- know they’re problematic
- know why they’re problematic
- don’t dismiss people’s feelings/dissatisfaction with them
- don’t silence people when they’re talking about the problems in your media, because your enjoyment is not more important than that discussion.
Congratulations, you’ve reached the minimum level of decency for being a person who enjoys things that might be problematic.
I will not be handing you a cookie.
Over the past two years, I’ve shared a lot of space with cisgender feminists who are seeking to add a trans voice to their panel, event, or conference. I can often sense that these feminists’ hearts are in the right place with regards to trans issues. They’re trying and their effort is real but they’re still struggling to work past some conceptual issues that might affect their language.
So let’s start with the language and work backwards. Trans-inclusive cisgender feminists still have some pretty pernicious habits of language that stubbornly persist in their vocabulary.
Many friends and colleagues have written or tweeted about this problematic language but, much like I did in this frequently shared post on the sex/gender distinction, I wanted to compose a handy reference for cisgender feminists who know they want to be trans-inclusive and have learned some basic vocabulary, but want to learn “how to talk about it” without setting off any alarm bells.
1) Please remove the phrases “female-identified,” “male-identified,””female-bodied,” and “male-bodied” from your vocabulary.
These phrases are my number one pet peeve. Often the people using them think that they’re being really good by using these phrases instead of saying “women” and “men.” What they don’t know is that these phrases have a troubled, transphobic history and carry a lot of conceptual baggage. In their current instantiation, people who use these phrases are often just hypercorrecting, using language that is technically incorrect because it “sounds good.”
But why are they bad? “Female-identified” is a phrase that needlessly divides women with different body types from one another. When combined with language like “female-bodied,” “female-identified” carries with it the suggestion that women without vaginas are not really women, that they only identify as such in spite of their “male” bodies.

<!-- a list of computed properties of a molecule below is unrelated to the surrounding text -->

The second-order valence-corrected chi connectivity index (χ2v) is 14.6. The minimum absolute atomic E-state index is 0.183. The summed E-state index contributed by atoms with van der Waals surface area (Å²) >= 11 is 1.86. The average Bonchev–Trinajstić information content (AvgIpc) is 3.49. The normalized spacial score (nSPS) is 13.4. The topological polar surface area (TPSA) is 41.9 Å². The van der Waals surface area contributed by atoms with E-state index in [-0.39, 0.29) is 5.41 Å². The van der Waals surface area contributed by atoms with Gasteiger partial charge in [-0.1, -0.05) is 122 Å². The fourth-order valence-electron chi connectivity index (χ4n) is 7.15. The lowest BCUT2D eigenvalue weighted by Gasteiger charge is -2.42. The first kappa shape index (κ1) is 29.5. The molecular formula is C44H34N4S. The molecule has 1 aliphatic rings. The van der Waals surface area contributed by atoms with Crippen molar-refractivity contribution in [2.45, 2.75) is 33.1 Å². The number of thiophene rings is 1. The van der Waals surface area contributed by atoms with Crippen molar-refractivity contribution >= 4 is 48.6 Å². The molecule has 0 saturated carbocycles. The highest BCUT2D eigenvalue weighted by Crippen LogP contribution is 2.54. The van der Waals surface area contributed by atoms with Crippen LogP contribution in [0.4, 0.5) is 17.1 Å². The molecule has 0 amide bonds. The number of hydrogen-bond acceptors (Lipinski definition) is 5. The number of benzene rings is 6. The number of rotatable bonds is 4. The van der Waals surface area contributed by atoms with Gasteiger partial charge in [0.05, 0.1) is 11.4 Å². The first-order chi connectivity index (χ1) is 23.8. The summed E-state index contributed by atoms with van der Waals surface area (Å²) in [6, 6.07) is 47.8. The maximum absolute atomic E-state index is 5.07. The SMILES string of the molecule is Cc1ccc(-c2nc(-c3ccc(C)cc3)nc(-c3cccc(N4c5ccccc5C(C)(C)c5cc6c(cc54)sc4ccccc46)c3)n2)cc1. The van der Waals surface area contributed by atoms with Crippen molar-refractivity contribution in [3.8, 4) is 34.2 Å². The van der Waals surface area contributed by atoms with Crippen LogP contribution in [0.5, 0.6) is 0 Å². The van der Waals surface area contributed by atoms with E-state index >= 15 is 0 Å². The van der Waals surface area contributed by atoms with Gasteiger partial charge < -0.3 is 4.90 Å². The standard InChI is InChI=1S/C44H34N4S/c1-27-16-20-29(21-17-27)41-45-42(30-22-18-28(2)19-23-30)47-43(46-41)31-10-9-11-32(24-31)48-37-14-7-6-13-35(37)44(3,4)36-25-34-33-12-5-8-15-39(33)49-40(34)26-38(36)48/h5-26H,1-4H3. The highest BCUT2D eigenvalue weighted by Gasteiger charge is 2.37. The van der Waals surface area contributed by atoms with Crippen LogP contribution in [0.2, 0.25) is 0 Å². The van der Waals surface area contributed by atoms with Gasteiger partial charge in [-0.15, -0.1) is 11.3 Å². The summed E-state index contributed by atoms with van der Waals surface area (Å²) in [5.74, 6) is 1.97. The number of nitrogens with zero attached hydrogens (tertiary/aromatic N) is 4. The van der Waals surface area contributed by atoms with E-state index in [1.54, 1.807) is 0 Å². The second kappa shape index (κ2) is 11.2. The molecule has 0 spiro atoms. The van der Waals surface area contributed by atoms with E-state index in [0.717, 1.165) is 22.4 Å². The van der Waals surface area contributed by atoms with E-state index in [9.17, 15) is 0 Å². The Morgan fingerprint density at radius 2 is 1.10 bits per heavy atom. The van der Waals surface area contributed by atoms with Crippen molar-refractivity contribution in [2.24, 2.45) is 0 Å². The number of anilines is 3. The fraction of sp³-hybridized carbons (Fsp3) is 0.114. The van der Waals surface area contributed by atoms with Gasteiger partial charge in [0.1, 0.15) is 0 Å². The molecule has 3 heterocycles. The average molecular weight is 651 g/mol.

Bodies, furthermore, are not inherently male or female. Sex assignment is a social process governed largely by more-or-less arbitrary medical conventions surrounding ideal, normative genital appearance and heterosexual reproductive viability. The rigidity of our society’s two-sex system is by no means a natural outgrowth of our bodily characteristics: it’s our commitment to a two-gender system mapped in reverse onto our bodies.
“But chromsomes!” you might say. Nope. The things that you have learned and internalized about the sex of the human body are so affected by our social ideologies that they cannot be separated from them.
Even if distinctions like male/female-bodied vs. male/female identified were non-invasive or politically expedient (they’re neither), they also are semantically meaningless when we consider the full range of bodies that the category women includes. An intersex woman, for example, might not have a body that correlates with the full connotations of the phrase “female-bodied,” but may not have born with a penis, either.
Transgender women who have undergone genital reassignment surgery also frustrate the way in which “female-bodied” is used as a distinction between cisgender and transgender women: they have breasts, they have vaginas, and their bodies do not natively produce substantial quantities of testosterone. They don’t have a uterus, sure, but many cisgender women are born without a uterus as well.
By conventional and socially dominant methods of visible measurement, these bodies are female. But I’m pretty sure that people who use the phrase “female-bodied” are intending to exclude these bodies when they deploy that language.
What’s the solution to all this confusion? It’s easier than you might think. “Women” is a category that includes a variety of gender expressions and bodies. It will do just fine when you want to talk about women. “Men” is a category that includes a variety of gender expressions and bodies. It will do just fine when you want to talk about men.